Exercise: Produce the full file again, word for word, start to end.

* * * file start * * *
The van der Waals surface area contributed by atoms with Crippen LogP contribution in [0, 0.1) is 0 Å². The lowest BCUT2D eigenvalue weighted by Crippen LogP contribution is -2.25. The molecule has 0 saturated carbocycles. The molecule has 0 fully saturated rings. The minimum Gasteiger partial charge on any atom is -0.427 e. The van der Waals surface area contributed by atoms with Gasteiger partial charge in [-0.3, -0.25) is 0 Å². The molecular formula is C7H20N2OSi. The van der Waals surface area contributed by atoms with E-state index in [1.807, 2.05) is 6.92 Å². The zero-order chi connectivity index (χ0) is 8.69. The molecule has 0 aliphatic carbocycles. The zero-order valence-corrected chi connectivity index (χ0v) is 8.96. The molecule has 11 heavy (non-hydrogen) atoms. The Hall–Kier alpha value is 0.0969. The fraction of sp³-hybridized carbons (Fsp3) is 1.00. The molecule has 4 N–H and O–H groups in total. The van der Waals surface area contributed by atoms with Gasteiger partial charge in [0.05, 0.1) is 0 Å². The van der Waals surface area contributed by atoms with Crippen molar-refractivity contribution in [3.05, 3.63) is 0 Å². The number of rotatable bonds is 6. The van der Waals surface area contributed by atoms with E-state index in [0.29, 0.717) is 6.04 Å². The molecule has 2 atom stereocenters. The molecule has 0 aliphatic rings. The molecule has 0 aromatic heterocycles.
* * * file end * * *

The van der Waals surface area contributed by atoms with Crippen LogP contribution in [0, 0.1) is 0 Å². The lowest BCUT2D eigenvalue weighted by Crippen LogP contribution is -2.25. The molecule has 0 saturated carbocycles. The molecule has 0 fully saturated rings. The minimum Gasteiger partial charge on any atom is -0.427 e. The van der Waals surface area contributed by atoms with Gasteiger partial charge in [-0.3, -0.25) is 0 Å². The molecular formula is C7H20N2OSi. The van der Waals surface area contributed by atoms with E-state index in [1.807, 2.05) is 6.92 Å². The zero-order chi connectivity index (χ0) is 8.69. The molecule has 0 aliphatic carbocycles. The zero-order valence-corrected chi connectivity index (χ0v) is 8.96. The molecule has 11 heavy (non-hydrogen) atoms. The Hall–Kier alpha value is 0.0969. The fraction of sp³-hybridized carbons (Fsp3) is 1.00. The molecule has 4 N–H and O–H groups in total. The van der Waals surface area contributed by atoms with Gasteiger partial charge in [0.05, 0.1) is 0 Å². The van der Waals surface area contributed by atoms with Crippen molar-refractivity contribution in [3.05, 3.63) is 0 Å². The number of rotatable bonds is 6. The van der Waals surface area contributed by atoms with E-state index in [0.29, 0.717) is 6.04 Å². The molecule has 2 atom stereocenters. The molecule has 0 aliphatic rings. The molecule has 0 aromatic heterocycles.